Investors have already lodged bids worth A$2.35 billion at the low end of the indicative margin range, according to a note sent by the deal's bookrunners at 0540 GMT on Monday.

The notes will be issued at A$100 each and potential investors have been told the interest margin will be between 3.10% and 3.3%, according to an earlier Westpac statement.

As part of the deal, investors in an earlier series of Westpac AT1 bonds will be eligible to reinvest in the new bonds.

The final margin will be set following bookbuild which will now close on Tuesday at 0030 GMT for new investors and Wednesday at 0300 GMT for re-investment participants.

Australia's prudential regulator said in September it would review the rules around AT1 bonds, which were impacted by the collapse of Credit Suisse in March, to determine they were still fit for purpose.

The AT1 bonds are used by banks to stabilise cashflow in periods of stress, according to APRA.

The bonds became an object of concern to the global financial sector when Switzerland's financial regulator wrote down 16 billion Swiss francs ($17.8 billion) worth of Credit Suisse AT1s following its failure this year.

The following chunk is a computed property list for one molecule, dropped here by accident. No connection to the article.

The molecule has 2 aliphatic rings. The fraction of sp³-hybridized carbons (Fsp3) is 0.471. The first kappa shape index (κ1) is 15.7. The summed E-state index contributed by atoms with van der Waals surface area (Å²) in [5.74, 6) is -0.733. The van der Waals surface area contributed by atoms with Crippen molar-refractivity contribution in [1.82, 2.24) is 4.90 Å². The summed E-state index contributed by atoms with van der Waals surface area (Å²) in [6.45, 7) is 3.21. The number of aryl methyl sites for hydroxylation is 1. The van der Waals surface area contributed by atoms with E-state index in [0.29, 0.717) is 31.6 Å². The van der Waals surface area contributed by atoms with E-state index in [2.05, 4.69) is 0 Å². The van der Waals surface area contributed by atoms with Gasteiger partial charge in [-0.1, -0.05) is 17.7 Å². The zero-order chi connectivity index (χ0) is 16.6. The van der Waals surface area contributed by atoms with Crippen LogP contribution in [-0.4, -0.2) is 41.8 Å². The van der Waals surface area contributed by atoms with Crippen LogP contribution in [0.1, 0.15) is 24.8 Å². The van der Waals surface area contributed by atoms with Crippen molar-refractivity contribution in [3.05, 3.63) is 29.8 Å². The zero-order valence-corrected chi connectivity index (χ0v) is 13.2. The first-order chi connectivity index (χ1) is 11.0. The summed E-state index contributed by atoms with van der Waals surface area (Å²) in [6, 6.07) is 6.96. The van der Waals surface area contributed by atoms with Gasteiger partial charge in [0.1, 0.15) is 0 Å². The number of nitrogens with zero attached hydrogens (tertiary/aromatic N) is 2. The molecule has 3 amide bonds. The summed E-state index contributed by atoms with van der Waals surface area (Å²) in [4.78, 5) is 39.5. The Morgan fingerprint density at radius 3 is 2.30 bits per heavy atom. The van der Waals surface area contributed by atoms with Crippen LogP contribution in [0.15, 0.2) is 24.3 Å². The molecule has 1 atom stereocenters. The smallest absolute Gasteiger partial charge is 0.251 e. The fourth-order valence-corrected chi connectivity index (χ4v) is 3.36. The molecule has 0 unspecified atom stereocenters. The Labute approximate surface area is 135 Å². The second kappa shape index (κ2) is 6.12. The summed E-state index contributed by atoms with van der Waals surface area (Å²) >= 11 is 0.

Under that deal, holders of Credit Suisse AT1 bonds received nothing, while shareholders, who usually rank below bondholders in terms of who gets paid when a bank or company collapses, received $3.23 billion.

Australia's assistant Treasurer Stephen Jones said earlier this year Australian law would not allow AT1 bond holders to be wiped out if a bank collapsed in order for equity holders to receive a return.

Commonwealth Bank, Australia's largest by market capitalisation, raised A$1.55 billion in May in AT1 bonds which was the first issuance of the bonds by a domestic bank down under following the Credit Suisse crisis.

($1 = 1.5366 Australian dollars)

(Reporting by Scott Murdoch in Sydney; Editing by Stephen Coates)

By Scott Murdoch